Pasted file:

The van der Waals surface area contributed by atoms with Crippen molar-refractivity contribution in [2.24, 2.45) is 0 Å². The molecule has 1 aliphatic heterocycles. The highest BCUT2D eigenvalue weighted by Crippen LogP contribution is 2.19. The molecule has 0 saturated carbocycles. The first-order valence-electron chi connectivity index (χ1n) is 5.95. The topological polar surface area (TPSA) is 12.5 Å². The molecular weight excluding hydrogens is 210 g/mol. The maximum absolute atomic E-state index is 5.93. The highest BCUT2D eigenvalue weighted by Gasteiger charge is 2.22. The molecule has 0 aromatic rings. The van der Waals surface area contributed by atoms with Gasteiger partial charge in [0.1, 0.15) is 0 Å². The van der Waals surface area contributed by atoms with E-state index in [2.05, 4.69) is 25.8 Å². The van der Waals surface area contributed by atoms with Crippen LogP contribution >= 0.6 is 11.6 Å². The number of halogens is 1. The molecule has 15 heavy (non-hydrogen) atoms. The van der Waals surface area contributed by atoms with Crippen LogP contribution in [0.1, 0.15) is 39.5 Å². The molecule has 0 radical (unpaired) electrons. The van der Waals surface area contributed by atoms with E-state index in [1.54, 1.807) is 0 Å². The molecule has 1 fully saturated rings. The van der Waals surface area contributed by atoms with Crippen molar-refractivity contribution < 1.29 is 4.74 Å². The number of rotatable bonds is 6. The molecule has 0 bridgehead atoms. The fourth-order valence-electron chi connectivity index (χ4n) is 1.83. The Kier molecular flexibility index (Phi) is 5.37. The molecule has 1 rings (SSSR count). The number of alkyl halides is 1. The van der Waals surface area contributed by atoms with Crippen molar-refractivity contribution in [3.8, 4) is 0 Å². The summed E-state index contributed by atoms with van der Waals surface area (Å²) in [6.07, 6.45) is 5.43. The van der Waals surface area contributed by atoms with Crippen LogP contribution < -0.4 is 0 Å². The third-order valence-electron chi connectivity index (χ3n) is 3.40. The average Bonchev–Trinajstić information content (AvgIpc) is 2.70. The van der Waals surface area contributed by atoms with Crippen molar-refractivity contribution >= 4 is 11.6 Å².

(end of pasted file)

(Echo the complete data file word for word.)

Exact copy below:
The van der Waals surface area contributed by atoms with Crippen molar-refractivity contribution in [2.24, 2.45) is 0 Å². The molecule has 1 aliphatic heterocycles. The highest BCUT2D eigenvalue weighted by Crippen LogP contribution is 2.19. The molecule has 0 saturated carbocycles. The first-order valence-electron chi connectivity index (χ1n) is 5.95. The topological polar surface area (TPSA) is 12.5 Å². The molecular weight excluding hydrogens is 210 g/mol. The maximum absolute atomic E-state index is 5.93. The highest BCUT2D eigenvalue weighted by Gasteiger charge is 2.22. The molecule has 0 aromatic rings. The van der Waals surface area contributed by atoms with Gasteiger partial charge in [0.1, 0.15) is 0 Å². The van der Waals surface area contributed by atoms with E-state index in [2.05, 4.69) is 25.8 Å². The van der Waals surface area contributed by atoms with Crippen LogP contribution >= 0.6 is 11.6 Å². The number of halogens is 1. The molecule has 15 heavy (non-hydrogen) atoms. The van der Waals surface area contributed by atoms with Crippen LogP contribution in [0.1, 0.15) is 39.5 Å². The molecule has 0 radical (unpaired) electrons. The van der Waals surface area contributed by atoms with E-state index in [1.54, 1.807) is 0 Å². The molecule has 1 fully saturated rings. The van der Waals surface area contributed by atoms with Crippen molar-refractivity contribution < 1.29 is 4.74 Å². The number of rotatable bonds is 6. The molecule has 0 bridgehead atoms. The fourth-order valence-electron chi connectivity index (χ4n) is 1.83. The Kier molecular flexibility index (Phi) is 5.37. The molecule has 1 rings (SSSR count). The number of alkyl halides is 1. The van der Waals surface area contributed by atoms with Crippen molar-refractivity contribution in [3.8, 4) is 0 Å². The summed E-state index contributed by atoms with van der Waals surface area (Å²) in [6.07, 6.45) is 5.43. The van der Waals surface area contributed by atoms with Crippen LogP contribution < -0.4 is 0 Å². The third-order valence-electron chi connectivity index (χ3n) is 3.40. The average Bonchev–Trinajstić information content (AvgIpc) is 2.70. The van der Waals surface area contributed by atoms with Crippen molar-refractivity contribution >= 4 is 11.6 Å².